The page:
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Fred Hutchinson Cancer Research Center announces 2011 Harold M. Weintraub Graduate Student Award recipients

SEATTLE — March 1, 2011 — Twelve graduate students from institutes throughout North America have been chosen to receive the 2011 Harold M. Weintraub Graduate Student Award sponsored by the Basic Sciences Division of Fred Hutchinson Cancer Research Center. Nominations were solicited internationally; the winners were selected on the basis of the quality, originality and significance of their work.

The recipients, all advanced students at or near the completion of their studies in the biological sciences, will participate in a scientific symposium May 6 at the Hutchinson Center consisting of scientific presentations by the awardees.

The award, established in 2000, honors the late Harold M. Weintraub, Ph.D., a founding member of the Center’s Basic Sciences Division, who in 1995 died from brain cancer at age 49. Weintraub was an international leader in the field of molecular biology; among his many contributions, he identified genes responsible for instructing cells to differentiate, or develop, into specific tissues such as muscle and bone.

“Hal was one of the most outstanding scientists of his generation, as well as one of the most unpretentious. Hal had the knack of identifying the important questions in biology and designing experimental approaches that were creative, simple and elegant,” said Mark Groudine, M.D., Ph.D., deputy director the Hutchinson Center and a former friend and colleague of Weintraub.

“By nurturing colleagues, students and postdocs, and helping all of us become better scientists, Hal was instrumental in establishing the collegial atmosphere at the Hutchinson Center. We believe having a symposium recognizing the achievements of young scientists is a great way to honor Hal and the recipients of this award,” said Groudine, who was instrumental in establishing the award.

The award recipients will receive a certificate, travel expenses and an honorarium from the Weintraub and Groudine Fund, established to foster intellectual exchange through the promotion of programs for graduate students, fellows and visiting scholars.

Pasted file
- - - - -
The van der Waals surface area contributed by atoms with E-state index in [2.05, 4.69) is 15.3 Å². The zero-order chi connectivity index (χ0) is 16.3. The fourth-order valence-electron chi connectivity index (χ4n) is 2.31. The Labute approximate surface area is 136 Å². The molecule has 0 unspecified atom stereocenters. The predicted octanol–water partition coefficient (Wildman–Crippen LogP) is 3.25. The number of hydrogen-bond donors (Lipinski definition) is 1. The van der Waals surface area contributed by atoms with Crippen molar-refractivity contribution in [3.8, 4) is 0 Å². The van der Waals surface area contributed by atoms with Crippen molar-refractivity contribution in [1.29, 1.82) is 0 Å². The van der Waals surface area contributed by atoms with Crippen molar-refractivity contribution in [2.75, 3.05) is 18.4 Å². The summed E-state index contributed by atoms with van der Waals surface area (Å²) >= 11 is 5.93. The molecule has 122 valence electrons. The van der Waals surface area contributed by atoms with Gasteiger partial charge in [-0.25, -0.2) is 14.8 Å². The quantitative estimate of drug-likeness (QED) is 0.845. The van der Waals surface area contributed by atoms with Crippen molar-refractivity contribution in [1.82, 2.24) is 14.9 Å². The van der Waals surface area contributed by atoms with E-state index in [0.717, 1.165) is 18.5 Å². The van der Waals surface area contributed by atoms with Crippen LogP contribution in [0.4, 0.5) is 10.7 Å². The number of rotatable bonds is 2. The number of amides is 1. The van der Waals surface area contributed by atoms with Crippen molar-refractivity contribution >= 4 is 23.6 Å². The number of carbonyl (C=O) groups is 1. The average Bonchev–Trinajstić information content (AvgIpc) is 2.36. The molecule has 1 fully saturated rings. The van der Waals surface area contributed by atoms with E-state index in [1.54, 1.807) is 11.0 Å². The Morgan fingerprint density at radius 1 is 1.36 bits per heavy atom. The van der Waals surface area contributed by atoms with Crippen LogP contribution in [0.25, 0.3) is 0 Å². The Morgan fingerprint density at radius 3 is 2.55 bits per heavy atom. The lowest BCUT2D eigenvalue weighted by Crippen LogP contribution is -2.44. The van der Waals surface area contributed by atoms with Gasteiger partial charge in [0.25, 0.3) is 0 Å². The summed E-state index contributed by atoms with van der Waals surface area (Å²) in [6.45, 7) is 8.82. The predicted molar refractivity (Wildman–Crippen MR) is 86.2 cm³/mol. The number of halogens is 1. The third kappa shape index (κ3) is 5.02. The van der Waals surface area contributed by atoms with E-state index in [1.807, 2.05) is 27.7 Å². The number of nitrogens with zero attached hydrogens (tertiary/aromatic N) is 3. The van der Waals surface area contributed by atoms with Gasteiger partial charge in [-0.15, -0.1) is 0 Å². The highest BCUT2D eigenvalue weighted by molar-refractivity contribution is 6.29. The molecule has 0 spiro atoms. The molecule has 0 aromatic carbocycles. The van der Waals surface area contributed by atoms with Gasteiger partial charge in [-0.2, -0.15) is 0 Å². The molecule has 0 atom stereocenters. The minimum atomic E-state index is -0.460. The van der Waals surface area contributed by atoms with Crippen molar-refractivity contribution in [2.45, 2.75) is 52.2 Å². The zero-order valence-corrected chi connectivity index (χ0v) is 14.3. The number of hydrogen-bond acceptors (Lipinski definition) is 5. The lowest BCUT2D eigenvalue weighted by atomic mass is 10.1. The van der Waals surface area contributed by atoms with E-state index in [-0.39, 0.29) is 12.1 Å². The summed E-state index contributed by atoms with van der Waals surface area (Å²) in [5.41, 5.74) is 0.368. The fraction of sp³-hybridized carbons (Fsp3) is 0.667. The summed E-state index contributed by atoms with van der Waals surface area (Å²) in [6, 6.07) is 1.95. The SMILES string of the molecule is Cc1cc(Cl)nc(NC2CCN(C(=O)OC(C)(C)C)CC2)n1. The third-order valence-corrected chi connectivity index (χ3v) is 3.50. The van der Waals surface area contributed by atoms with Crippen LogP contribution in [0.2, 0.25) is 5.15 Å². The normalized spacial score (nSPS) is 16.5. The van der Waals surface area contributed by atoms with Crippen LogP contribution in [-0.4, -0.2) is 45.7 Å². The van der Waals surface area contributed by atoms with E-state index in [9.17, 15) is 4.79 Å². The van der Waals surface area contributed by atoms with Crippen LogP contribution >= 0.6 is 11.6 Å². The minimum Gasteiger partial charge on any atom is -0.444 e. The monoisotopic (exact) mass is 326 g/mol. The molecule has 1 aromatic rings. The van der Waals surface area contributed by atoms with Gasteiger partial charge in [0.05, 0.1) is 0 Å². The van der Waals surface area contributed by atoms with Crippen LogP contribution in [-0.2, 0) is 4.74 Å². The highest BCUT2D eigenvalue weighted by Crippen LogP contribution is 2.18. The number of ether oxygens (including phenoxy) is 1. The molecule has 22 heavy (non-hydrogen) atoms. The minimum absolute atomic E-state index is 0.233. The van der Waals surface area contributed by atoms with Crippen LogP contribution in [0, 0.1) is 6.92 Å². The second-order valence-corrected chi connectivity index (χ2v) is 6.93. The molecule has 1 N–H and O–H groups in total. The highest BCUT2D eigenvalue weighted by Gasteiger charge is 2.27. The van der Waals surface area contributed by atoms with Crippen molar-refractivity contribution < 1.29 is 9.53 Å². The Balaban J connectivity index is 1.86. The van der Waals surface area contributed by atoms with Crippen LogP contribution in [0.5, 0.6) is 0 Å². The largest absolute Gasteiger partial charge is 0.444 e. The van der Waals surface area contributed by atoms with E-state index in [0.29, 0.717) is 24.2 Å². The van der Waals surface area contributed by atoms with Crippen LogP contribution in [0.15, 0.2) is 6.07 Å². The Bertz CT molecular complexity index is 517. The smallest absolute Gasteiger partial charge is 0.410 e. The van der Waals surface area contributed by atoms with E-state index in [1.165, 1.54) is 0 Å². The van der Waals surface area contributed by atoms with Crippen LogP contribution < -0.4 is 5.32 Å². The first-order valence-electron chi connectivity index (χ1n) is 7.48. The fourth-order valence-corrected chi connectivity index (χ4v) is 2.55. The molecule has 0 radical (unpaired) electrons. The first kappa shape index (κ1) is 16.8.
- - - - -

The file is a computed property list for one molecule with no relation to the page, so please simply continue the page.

Editor’s note: A complete list of 2011 Weintraub awardees follows. To receive a research summary and CV of any of the recipients, please contact Linsey Battan, Media Relations assistant, 206-667-5469 or <lbattan@fhcrc.org>. Digital photos of the awardees are available as well.

2011 Harold M. Weintraub Graduate Student Award Recipients

Brown University (Providence, R.I.)
Kevin Alby (Hometown: South Bend, Ind.)
Ph.D. candidate, pathobiology, biology and medicine

Columbia University (New York, N.Y.)
Jason Gorman (Hometown: Lakeville, Mass.)
Ph.D. candidate, biological sciences

Harvard University (Cambridge, Mass.)
Kevin M. Esvelt (Hometown: Portland, Ore.)
Ph.D. in molecular and cellular biology awarded in 2010

Harvard University/Massachusetts Institute of Technology (Cambridge, Mass.)
Harry Benjamin Larman (Hometown: Portland, Maine)
Ph.D. candidate, medical engineering and medical physics

New York University Medical School (New York, N.Y.)
Gabriel D. Victora (Hometown: Porto Alegre, Brazil)
Ph.D. candidate, immunology

Princeton University (Princeton, N.J.)
Kellen Olszewski (Hometown: Houston, TX)
Ph.D. candidate, molecular biology

Stanford University (Stanford, Calif.) 
Stephanie Weber (Hometown: Rochester, N.Y.)
Ph.D. candidate, biochemistry

University of California, Berkeley (Berkeley, Calif.)
Lacramioara Bintu (Hometown: Onesti, Romania)
Ph.D. in physics awarded in 2010

University of California, San Francisco (San Francisco, Calif.)
Lisa Rachel Racki (Hometown: Washington, DC)
Ph.D. candidate, biochemistry

University of Toronto (Toronto, Canada)
John Calarco (Hometown: Toronto, Canada)
Ph.D. candidate, molecular genetics

University of Washington (Seattle, Wash.)
Justin Siegel (Hometown:  Belmont, Calif.)
Ph.D. candidate, biochemistry (biomolecular structure and design)

Yale University (New Haven, Conn.)
Paula Montero Llopis (Hometown: Madrid, Spain)
Ph.D. candidate, molecular, cellular and developmental biology       

MEDIA CONTACT
Kristen Woodward
Fred Hutchinson Cancer Research Center
(206) 667-5095
kwoodwar@fhcrc.org

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Fred Hutchinson Cancer Research Center
At Fred Hutchinson Cancer Research Center, our interdisciplinary teams of world-renowned scientists and humanitarians work together to prevent, diagnose and treat cancer, HIV/AIDS and other diseases. Our researchers, including three Nobel laureates, bring a relentless pursuit and passion for health, knowledge and hope to their work and to the world. For more information, please visit www.fhcrc.org.

Fred Hutchinson Cancer Research Center is a world leader in research to prevent, detect and treat cancer and other life-threatening diseases.